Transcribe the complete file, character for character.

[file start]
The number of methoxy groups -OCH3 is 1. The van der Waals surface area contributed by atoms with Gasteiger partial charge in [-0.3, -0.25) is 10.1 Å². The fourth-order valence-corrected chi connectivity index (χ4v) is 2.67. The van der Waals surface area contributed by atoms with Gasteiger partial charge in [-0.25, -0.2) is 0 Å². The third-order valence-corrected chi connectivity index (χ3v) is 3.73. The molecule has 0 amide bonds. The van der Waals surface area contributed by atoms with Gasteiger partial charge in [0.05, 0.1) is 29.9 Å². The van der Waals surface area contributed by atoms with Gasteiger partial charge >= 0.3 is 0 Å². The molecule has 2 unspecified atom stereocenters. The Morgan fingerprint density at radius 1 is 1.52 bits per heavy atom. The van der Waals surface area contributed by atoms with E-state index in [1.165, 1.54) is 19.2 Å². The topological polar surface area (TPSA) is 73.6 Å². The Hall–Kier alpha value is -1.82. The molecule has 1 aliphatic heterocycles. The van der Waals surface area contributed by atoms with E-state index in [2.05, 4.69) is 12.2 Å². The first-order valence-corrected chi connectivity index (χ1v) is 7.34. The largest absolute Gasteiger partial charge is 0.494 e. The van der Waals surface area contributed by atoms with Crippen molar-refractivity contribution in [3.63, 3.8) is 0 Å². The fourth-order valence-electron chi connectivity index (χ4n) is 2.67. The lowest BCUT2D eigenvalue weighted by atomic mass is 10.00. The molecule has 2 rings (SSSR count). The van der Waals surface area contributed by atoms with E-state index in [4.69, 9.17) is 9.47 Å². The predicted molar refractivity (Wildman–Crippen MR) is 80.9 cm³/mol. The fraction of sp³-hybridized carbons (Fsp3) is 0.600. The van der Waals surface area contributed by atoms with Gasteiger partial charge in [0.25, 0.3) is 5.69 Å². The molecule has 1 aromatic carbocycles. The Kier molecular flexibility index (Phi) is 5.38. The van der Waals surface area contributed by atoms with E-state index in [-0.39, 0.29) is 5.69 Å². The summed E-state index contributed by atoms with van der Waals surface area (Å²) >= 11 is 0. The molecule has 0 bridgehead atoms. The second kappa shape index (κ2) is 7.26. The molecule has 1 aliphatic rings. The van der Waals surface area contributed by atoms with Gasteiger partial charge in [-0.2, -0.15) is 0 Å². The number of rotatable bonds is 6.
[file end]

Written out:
The number of methoxy groups -OCH3 is 1. The van der Waals surface area contributed by atoms with Gasteiger partial charge in [-0.3, -0.25) is 10.1 Å². The fourth-order valence-corrected chi connectivity index (χ4v) is 2.67. The van der Waals surface area contributed by atoms with Gasteiger partial charge in [-0.25, -0.2) is 0 Å². The third-order valence-corrected chi connectivity index (χ3v) is 3.73. The molecule has 0 amide bonds. The van der Waals surface area contributed by atoms with Gasteiger partial charge in [0.05, 0.1) is 29.9 Å². The van der Waals surface area contributed by atoms with Gasteiger partial charge >= 0.3 is 0 Å². The molecule has 2 unspecified atom stereocenters. The Morgan fingerprint density at radius 1 is 1.52 bits per heavy atom. The van der Waals surface area contributed by atoms with E-state index in [1.165, 1.54) is 19.2 Å². The topological polar surface area (TPSA) is 73.6 Å². The Hall–Kier alpha value is -1.82. The molecule has 1 aliphatic heterocycles. The van der Waals surface area contributed by atoms with E-state index in [2.05, 4.69) is 12.2 Å². The first-order valence-corrected chi connectivity index (χ1v) is 7.34. The largest absolute Gasteiger partial charge is 0.494 e. The van der Waals surface area contributed by atoms with Crippen molar-refractivity contribution in [3.63, 3.8) is 0 Å². The fourth-order valence-electron chi connectivity index (χ4n) is 2.67. The lowest BCUT2D eigenvalue weighted by atomic mass is 10.00. The molecule has 2 rings (SSSR count). The van der Waals surface area contributed by atoms with E-state index in [4.69, 9.17) is 9.47 Å². The predicted molar refractivity (Wildman–Crippen MR) is 80.9 cm³/mol. The fraction of sp³-hybridized carbons (Fsp3) is 0.600. The van der Waals surface area contributed by atoms with Gasteiger partial charge in [0.25, 0.3) is 5.69 Å². The molecule has 1 aromatic carbocycles. The Kier molecular flexibility index (Phi) is 5.38. The van der Waals surface area contributed by atoms with E-state index in [-0.39, 0.29) is 5.69 Å². The summed E-state index contributed by atoms with van der Waals surface area (Å²) >= 11 is 0. The molecule has 0 bridgehead atoms. The second kappa shape index (κ2) is 7.26. The molecule has 1 aliphatic rings. The van der Waals surface area contributed by atoms with Gasteiger partial charge in [-0.2, -0.15) is 0 Å². The number of rotatable bonds is 6.